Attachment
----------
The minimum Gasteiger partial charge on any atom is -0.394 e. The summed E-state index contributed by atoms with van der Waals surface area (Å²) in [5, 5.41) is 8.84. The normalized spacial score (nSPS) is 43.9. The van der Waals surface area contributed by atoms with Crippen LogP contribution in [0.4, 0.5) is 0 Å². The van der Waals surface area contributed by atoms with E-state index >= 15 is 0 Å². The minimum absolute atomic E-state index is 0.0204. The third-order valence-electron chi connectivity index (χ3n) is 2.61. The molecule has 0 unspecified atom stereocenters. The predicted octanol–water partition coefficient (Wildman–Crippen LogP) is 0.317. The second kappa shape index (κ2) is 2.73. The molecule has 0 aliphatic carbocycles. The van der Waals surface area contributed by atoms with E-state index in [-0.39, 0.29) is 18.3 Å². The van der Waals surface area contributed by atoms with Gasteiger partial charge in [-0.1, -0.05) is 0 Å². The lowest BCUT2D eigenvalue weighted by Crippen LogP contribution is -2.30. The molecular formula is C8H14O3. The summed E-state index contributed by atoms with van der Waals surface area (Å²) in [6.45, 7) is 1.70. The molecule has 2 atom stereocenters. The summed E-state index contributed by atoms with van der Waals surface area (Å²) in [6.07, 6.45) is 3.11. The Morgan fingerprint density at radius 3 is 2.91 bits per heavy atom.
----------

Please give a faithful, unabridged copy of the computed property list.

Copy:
The minimum Gasteiger partial charge on any atom is -0.394 e. The summed E-state index contributed by atoms with van der Waals surface area (Å²) in [5, 5.41) is 8.84. The normalized spacial score (nSPS) is 43.9. The van der Waals surface area contributed by atoms with Crippen LogP contribution in [0.4, 0.5) is 0 Å². The van der Waals surface area contributed by atoms with E-state index >= 15 is 0 Å². The minimum absolute atomic E-state index is 0.0204. The third-order valence-electron chi connectivity index (χ3n) is 2.61. The molecule has 0 unspecified atom stereocenters. The predicted octanol–water partition coefficient (Wildman–Crippen LogP) is 0.317. The second kappa shape index (κ2) is 2.73. The molecule has 0 aliphatic carbocycles. The van der Waals surface area contributed by atoms with E-state index in [-0.39, 0.29) is 18.3 Å². The van der Waals surface area contributed by atoms with Gasteiger partial charge in [-0.1, -0.05) is 0 Å². The lowest BCUT2D eigenvalue weighted by Crippen LogP contribution is -2.30. The molecular formula is C8H14O3. The summed E-state index contributed by atoms with van der Waals surface area (Å²) in [6.45, 7) is 1.70. The molecule has 2 atom stereocenters. The summed E-state index contributed by atoms with van der Waals surface area (Å²) in [6.07, 6.45) is 3.11. The Morgan fingerprint density at radius 3 is 2.91 bits per heavy atom.